The First Amendment guarantees everyone the right to free speech and express their opinions, no matter how abhorrent or “problematic.” In the wake of Charlottesville and fearmongering over the rise of the so-called alt-right, The Washington Post published a piece Tuesday by history professor Jennifer Delton calling for liberals to reconsider their stance on free speech.
Delton argues that the same right that gives her the privilege of expressing opinions on the Post is a dangerous “political weapon,” which she claims is being used as “part of a strategy, deployed first by conservatives and perfected by the alt-right.”
Crediting Steve Bannon, Milo Yiannopoulos and Richard Spencer with popularizing the alt-right movement, Delton claims that these opponents of “liberal cultural hegemony,” which “they think, is perpetrated in the United States by the mainstream media and on college campuses” are baiting universities into weaponizing free speech against itself.
She acknowledges that academic institutions brought the hammer down on themselves by extreme speech policing and tacit support for protesters who shut down speakers like Yiannopoulos, but claims that the “alt-right and conservatives are using ‘free speech’ to attack and destroy colleges and universities,” which she argues promote “different variations of the internationalist, secular, cosmopolitan, multicultural liberalism that marks the thinking of educated elites of both parties.”
To curtail these activities, the Post contributor, who is only able to share her views on the publication thanks to her right to free speech, is calling on liberals to recall the 1940s, when they “were forced to sidestep First Amendment absolutism to combat a political foe.” She refers to the age when New Deal liberals purged communists from U.S. politics.
Citing New Deal liberals and unionists like President Truman, Hubert Humphrey, and other anticommunists, Delton praises their efforts to disenfranchise communists or communist sympathizers from their unions, organizations, jobs, and universities.
“They did so because communists were a disruptive force that was baiting and dividing the liberal left,” she says, validating these actions with arguments by liberal activist Arthur Schlesinger Jr., who said that communists hid behind the First Amendment to attack liberal democracy.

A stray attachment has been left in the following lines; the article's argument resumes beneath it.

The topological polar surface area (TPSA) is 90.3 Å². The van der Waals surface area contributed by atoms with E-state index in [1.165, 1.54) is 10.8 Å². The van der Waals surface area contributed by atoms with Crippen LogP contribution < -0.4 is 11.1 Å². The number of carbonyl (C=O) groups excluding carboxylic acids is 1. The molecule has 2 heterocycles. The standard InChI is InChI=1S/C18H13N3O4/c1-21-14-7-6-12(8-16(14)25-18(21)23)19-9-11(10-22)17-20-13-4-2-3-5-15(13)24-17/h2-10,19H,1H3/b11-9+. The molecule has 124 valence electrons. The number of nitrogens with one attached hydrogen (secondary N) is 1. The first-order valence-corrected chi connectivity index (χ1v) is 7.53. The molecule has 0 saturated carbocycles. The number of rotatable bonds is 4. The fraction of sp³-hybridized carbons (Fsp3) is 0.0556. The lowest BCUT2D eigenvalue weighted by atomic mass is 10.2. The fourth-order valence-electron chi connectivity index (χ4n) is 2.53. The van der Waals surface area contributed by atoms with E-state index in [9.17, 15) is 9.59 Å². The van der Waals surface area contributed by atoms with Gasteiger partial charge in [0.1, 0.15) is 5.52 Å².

These arguments later became points of contention for liberals, who acknowledged how it opened the door for McCarthyism, allowing the Red Scare to flourish for decades and the subsequent impact it had on free expression and creative agency in the entertainment industry.
Delton states that the supposed rise of the alt-right, the inauguration of Donald Trump into office, and the “actions of alt-right provocateurs” adds merit to the legitimacy of the arguments of old, if only to protect marginalized people.
“Quoting Voltaire is not going to preserve anyone’s liberties — least of all those populations most vulnerable to vicious racist, misogynist and anti-Semitic attacks,” she says.
Delton concedes that the reason the right has “been able to so effectively exploit ‘free speech’ is because campuses have become places where the free exchange of ideas has been curbed by peer pressure, self-policing and a self-righteous call-out culture.”
However, she fails to offer solutions to dealing with outrage culture and the proponents of “social justice,” whose policing of speech demands dissent.
Ironically, Delton does not mention how contemporary student activists and progressive academics who share her views on ending free speech are vocal proponents of socialism and communism. These same individuals are largely in control of college politics, and even hold sway in corporations as powerful as Google, whose actions support the curtailment of the free speech to restrict classical liberals, libertarians, and conservatives from airing their views.